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The effort to reform the nation's intelligence-gathering system has stalled at least until after Tuesday's election and family members of Sept. 11 victims fear the legislation is dead and can't be revived.

"If ever there was a chance it was going to get done, it would have been before the election," said Kathleen Lynch of Amherst, who lost her brother, New York City Firefighter Michael Lynch, in the Sept. 11, 2001, attacks.

Lynch has lobbied members of Congress to pass the intelligence reform bill, which the 9/1 1 commission recommended.

Beverly Eckert, widow of Canisius High School graduate Sean P. Rooney, has traveled to Washington from her home in Connecticut almost weekly this fall to keep the pressure on Congress.

Both expressed deep disappointment Thursday over House and Senate negotiations that appear to be at an impasse.

"I think it's a betrayal of everyone who died on Sept. 11, and a betrayal of everyone who will die in the next terrorist attack," said Eckert, whose husband died in the World Trade Center attacks.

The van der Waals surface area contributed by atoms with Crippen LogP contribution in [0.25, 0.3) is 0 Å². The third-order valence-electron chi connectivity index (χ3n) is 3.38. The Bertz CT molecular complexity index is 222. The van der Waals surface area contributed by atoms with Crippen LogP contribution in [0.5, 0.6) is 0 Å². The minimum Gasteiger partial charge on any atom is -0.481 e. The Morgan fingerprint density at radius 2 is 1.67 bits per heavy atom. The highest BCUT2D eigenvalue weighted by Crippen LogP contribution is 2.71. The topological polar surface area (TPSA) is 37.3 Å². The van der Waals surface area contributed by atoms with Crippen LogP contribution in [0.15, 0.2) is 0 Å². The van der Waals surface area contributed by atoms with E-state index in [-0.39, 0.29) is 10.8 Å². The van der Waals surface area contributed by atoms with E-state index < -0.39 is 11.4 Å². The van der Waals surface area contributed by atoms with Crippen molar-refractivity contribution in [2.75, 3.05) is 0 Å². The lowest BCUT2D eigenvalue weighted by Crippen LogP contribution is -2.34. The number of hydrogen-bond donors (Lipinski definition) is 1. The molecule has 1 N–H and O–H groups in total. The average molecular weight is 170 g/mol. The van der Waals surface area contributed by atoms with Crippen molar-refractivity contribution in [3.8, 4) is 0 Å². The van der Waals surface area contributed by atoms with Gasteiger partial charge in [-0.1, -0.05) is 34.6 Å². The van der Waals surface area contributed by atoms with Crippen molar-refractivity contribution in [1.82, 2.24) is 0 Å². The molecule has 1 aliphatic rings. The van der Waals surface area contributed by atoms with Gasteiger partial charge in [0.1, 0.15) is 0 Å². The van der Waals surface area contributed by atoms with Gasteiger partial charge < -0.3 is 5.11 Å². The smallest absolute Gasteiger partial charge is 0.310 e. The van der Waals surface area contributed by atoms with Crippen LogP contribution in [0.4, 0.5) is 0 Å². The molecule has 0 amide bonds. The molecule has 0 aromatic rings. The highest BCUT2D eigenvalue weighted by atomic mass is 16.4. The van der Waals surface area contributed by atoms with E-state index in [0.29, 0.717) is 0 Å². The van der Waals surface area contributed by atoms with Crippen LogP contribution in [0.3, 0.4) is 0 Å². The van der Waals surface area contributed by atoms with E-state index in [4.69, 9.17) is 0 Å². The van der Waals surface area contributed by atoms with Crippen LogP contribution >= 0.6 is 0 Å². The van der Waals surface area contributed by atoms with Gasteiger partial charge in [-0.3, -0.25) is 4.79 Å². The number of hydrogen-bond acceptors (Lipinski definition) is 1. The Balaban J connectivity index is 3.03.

A House-Senate conference committee is trying to resolve differences between the 500-page bills that each chamber passed.

The key conflict appears to be over control of intelligence spending. The House version gives the Department of Defense more authority over intelligence funding, while the Senate would give more budget power to the new national intelligence director.

Sept. 11 family members blamed the stalemate on President Bush, saying he hasn't pushed Congress hard enough to get the bill passed. "His rhetoric of being tough on terror means nothing," Lynch said.

Eckert agreed, terming Bush's stance "a facade, a charade, a farce." She said that in a meeting she had at the White House last week, White House Counsel Alberto Gonzales indicated there was no urgency in getting the intelligence reform bill passed.

In response, White House spokesman Ken Lisaius noted that the White House sent House and Senate negotiators a 10-page letter last week spelling out the kind of bill Bush would like to see.

"The president has consistently called on Congress to act as soon as possible," Lisaius said.

Eckert said she was also upset at House Speaker Dennis Hastert, who told her earlier this month that he would make sure the bill was completed by election time. John Feehery, a spokesman for Hastert, said Senate negotiators were refusing to compromise with the House on the bill.

"The speaker wants to get it done," Feehery said. "He thought he'd get it done."


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